The Covax campaign to ensure the world’s most vulnerable people get vaccinated is facing a funding crisis that has resulted in a deficit of vital materials including syringe needles.
Global donors have called for urgent additional funding of $5.2 billion for the Global Alliance for Vaccines and Immunisation (Gavi) project this year, while a separate Unicef report has identified “financing gaps” of billions more for the coming year.
Poorer countries have suffered from vaccine shortages and now an uneven distribution of medicine because they do not have sufficient supplies in place to administer doses at the scale needed. “We are in a position where we will not be able to accept more dose donations [that come without syringes or other accessory elements] unless we get more cash,” Gavi chief executive Seth Berkley told the Financial Times.
Unicef’s report presented the expected financial gaps for vaccine delivery costs when trying to reach the World Health Organisation’s goal of 70 per cent vaccination coverage of the global population by the end of July.
The body analysed the predicted financial gaps for four vaccination scenarios — fully protecting, partially protecting, leveraging and balancing human resource protection for essential health services with speed — in 133 low and middle-income countries.
“The financing gap for the scenario of ‘balancing human resource protection for essential health services with speed’ was $2.3bn for the 133 countries.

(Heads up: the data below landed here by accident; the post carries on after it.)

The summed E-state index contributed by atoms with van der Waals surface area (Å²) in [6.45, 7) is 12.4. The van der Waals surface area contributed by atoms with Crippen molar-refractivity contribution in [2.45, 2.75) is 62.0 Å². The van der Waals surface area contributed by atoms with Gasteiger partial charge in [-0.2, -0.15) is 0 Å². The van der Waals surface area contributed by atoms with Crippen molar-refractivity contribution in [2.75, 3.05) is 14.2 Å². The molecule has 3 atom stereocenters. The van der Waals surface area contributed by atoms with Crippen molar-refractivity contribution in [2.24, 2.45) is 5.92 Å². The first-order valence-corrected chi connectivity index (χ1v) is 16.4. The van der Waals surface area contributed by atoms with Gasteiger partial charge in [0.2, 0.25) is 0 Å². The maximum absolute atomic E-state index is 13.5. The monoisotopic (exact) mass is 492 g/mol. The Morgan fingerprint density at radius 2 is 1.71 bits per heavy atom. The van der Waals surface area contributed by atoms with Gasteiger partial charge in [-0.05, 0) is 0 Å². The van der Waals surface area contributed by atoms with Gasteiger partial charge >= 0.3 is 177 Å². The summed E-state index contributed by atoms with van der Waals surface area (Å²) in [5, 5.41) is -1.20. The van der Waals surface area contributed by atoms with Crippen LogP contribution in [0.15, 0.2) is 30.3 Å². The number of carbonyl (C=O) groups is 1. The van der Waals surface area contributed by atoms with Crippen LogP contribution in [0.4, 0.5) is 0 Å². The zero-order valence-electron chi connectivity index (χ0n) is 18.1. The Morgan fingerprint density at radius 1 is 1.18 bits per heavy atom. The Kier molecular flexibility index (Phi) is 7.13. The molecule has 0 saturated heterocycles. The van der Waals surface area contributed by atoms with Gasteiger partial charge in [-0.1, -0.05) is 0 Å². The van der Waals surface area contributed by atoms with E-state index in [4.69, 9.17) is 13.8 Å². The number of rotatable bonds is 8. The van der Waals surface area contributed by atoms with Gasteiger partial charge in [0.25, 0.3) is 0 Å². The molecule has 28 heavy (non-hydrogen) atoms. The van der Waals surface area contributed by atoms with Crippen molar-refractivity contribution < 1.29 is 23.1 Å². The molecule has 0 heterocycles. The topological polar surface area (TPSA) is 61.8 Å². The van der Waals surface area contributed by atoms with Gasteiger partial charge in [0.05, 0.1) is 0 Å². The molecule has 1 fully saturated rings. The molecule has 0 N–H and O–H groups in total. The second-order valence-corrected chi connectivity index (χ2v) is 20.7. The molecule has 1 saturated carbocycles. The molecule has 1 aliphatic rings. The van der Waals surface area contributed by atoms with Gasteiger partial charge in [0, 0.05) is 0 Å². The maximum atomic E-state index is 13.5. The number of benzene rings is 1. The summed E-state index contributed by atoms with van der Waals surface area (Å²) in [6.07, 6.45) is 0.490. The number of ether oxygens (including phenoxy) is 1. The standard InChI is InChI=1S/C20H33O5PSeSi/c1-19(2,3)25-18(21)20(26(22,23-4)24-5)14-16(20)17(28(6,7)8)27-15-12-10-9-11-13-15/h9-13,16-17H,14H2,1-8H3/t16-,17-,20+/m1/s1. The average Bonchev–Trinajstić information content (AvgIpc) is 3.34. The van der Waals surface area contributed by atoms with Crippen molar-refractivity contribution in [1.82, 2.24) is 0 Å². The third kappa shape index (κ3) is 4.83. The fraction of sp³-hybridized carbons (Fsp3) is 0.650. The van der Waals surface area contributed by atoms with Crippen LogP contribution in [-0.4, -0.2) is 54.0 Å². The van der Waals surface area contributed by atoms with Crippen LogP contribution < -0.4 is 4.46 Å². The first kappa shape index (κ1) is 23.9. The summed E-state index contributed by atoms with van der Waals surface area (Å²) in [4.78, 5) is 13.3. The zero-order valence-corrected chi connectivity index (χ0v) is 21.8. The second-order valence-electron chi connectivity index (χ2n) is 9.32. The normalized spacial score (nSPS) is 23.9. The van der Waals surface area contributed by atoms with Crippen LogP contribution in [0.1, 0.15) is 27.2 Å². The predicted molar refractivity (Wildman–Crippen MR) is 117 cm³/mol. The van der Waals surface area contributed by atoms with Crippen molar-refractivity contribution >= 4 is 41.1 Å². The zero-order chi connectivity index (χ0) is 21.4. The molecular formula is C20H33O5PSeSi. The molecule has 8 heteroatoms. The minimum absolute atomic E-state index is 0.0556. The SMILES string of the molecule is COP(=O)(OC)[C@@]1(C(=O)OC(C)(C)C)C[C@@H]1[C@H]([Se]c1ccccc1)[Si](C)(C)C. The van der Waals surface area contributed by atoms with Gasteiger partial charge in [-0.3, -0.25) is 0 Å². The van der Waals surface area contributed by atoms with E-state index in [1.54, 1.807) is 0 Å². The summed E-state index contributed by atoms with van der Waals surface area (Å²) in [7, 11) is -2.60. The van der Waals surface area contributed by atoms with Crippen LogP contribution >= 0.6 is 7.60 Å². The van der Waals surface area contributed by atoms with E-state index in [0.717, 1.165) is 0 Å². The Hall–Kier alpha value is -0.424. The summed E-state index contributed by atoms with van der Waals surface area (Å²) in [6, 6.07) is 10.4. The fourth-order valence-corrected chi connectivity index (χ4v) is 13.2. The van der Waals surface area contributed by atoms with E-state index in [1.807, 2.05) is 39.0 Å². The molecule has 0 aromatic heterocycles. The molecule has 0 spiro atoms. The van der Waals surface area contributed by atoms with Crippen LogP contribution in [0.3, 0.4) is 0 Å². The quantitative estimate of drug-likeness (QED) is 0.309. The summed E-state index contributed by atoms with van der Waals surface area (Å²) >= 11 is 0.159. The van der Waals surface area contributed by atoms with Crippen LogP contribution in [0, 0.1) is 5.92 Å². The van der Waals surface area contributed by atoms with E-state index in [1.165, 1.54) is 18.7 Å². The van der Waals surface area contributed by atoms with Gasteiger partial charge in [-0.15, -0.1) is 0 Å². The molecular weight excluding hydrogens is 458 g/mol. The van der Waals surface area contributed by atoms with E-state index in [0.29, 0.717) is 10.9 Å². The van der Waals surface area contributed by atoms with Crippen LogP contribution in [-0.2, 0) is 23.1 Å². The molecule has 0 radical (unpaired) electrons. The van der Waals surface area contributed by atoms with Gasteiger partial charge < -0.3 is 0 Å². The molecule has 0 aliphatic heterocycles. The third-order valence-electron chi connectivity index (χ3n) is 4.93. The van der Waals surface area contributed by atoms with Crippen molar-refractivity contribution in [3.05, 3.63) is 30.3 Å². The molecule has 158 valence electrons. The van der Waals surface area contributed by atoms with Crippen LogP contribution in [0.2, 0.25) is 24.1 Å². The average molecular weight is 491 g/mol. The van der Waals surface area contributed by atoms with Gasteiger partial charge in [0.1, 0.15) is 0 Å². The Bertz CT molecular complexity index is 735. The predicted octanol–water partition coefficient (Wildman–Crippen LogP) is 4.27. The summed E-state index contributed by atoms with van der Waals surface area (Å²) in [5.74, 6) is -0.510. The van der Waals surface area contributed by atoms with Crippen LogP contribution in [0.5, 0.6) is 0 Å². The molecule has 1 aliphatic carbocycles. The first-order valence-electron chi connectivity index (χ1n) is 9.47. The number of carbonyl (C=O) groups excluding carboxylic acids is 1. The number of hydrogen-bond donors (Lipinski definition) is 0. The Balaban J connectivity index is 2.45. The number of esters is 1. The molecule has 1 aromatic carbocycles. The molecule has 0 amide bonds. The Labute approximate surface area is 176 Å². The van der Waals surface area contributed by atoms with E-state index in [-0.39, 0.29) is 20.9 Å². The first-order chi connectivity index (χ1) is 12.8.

The estimate was $6.9bn for ‘protecting fully’, $3.1bn for ‘protecting partially’, and $1.3bn for ‘leveraging’.
Covax is a worldwide initiative aimed at equitable access to coronavirus vaccines, directed by Gavi, the Coalition for Epidemic Preparedness Innovations and the WHO, with Unicef as the system’s key delivery partner.
Covax wants to ease the supply chain this year with more efficient distribution set-ups in recipient countries.
“We can break the cycle of transmission and the pain and suffering,” Mr Berkley said.
However, “what we do not have today are the resources to help countries adapt to the new challenges that we know Covid-19 will create in 2022."
Covax wants to build a pool of 600 million doses to ensure a reliable supply and to cover eventual variables such as boosters or new variant-specific vaccines.
“I think we'll still have rocky supply for the next six months or so and I'm a little worried, frankly, if there are new variant vaccines, that we might have an inequity 2.0,” Mr Berkley said.
Covax reckons it has enough confirmed vaccine supplies to inoculate 45 per cent of the population in the poorest 91 economies.
But the WHO wants 70 per cent fully vaccinated in every country by July to end the acute phase of the pandemic.